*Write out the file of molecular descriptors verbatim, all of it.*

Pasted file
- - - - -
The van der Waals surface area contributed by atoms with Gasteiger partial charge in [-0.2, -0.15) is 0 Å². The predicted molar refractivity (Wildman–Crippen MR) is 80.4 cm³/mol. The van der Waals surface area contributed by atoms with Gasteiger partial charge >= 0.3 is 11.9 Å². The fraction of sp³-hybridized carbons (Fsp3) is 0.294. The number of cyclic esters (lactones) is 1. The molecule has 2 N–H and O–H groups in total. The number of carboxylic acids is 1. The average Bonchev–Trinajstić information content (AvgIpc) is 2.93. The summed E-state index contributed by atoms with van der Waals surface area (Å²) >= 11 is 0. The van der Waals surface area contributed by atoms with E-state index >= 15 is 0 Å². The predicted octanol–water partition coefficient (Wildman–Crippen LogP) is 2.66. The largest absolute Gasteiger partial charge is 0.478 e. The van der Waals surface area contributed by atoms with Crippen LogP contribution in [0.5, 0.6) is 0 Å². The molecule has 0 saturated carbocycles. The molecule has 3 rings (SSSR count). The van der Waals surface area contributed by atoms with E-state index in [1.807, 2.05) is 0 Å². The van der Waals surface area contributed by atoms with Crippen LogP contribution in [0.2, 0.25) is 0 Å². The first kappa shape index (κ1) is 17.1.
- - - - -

The van der Waals surface area contributed by atoms with Gasteiger partial charge in [-0.2, -0.15) is 0 Å². The predicted molar refractivity (Wildman–Crippen MR) is 80.4 cm³/mol. The van der Waals surface area contributed by atoms with Gasteiger partial charge >= 0.3 is 11.9 Å². The fraction of sp³-hybridized carbons (Fsp3) is 0.294. The number of cyclic esters (lactones) is 1. The molecule has 2 N–H and O–H groups in total. The number of carboxylic acids is 1. The average Bonchev–Trinajstić information content (AvgIpc) is 2.93. The summed E-state index contributed by atoms with van der Waals surface area (Å²) >= 11 is 0. The van der Waals surface area contributed by atoms with E-state index >= 15 is 0 Å². The predicted octanol–water partition coefficient (Wildman–Crippen LogP) is 2.66. The largest absolute Gasteiger partial charge is 0.478 e. The van der Waals surface area contributed by atoms with Crippen LogP contribution in [0.5, 0.6) is 0 Å². The molecule has 0 saturated carbocycles. The molecule has 3 rings (SSSR count). The van der Waals surface area contributed by atoms with E-state index in [1.807, 2.05) is 0 Å². The van der Waals surface area contributed by atoms with Crippen LogP contribution in [0.2, 0.25) is 0 Å². The first kappa shape index (κ1) is 17.1.